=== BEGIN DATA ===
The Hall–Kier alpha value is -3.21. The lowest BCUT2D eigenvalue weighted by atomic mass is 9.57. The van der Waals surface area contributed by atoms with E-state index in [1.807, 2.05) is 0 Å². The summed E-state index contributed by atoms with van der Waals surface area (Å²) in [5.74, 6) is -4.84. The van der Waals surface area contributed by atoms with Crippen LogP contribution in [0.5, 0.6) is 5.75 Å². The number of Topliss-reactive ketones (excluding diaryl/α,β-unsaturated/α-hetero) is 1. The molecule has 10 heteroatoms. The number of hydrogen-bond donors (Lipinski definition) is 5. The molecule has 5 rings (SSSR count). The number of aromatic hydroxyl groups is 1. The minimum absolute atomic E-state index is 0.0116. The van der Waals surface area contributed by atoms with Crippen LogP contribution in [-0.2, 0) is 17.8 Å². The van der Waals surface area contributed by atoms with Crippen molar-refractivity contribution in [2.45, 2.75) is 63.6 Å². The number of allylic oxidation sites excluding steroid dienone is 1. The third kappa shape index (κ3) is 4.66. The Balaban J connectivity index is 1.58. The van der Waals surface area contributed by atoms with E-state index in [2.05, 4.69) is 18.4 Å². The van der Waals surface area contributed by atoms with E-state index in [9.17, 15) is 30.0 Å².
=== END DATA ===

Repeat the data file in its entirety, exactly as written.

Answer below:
The Hall–Kier alpha value is -3.21. The lowest BCUT2D eigenvalue weighted by atomic mass is 9.57. The van der Waals surface area contributed by atoms with E-state index in [1.807, 2.05) is 0 Å². The summed E-state index contributed by atoms with van der Waals surface area (Å²) in [5.74, 6) is -4.84. The van der Waals surface area contributed by atoms with Crippen LogP contribution in [0.5, 0.6) is 5.75 Å². The number of Topliss-reactive ketones (excluding diaryl/α,β-unsaturated/α-hetero) is 1. The molecule has 10 heteroatoms. The number of hydrogen-bond donors (Lipinski definition) is 5. The molecule has 5 rings (SSSR count). The number of aromatic hydroxyl groups is 1. The minimum absolute atomic E-state index is 0.0116. The van der Waals surface area contributed by atoms with Crippen LogP contribution in [-0.2, 0) is 17.8 Å². The van der Waals surface area contributed by atoms with Crippen molar-refractivity contribution in [2.45, 2.75) is 63.6 Å². The number of allylic oxidation sites excluding steroid dienone is 1. The third kappa shape index (κ3) is 4.66. The Balaban J connectivity index is 1.58. The van der Waals surface area contributed by atoms with E-state index in [2.05, 4.69) is 18.4 Å². The van der Waals surface area contributed by atoms with E-state index in [9.17, 15) is 30.0 Å².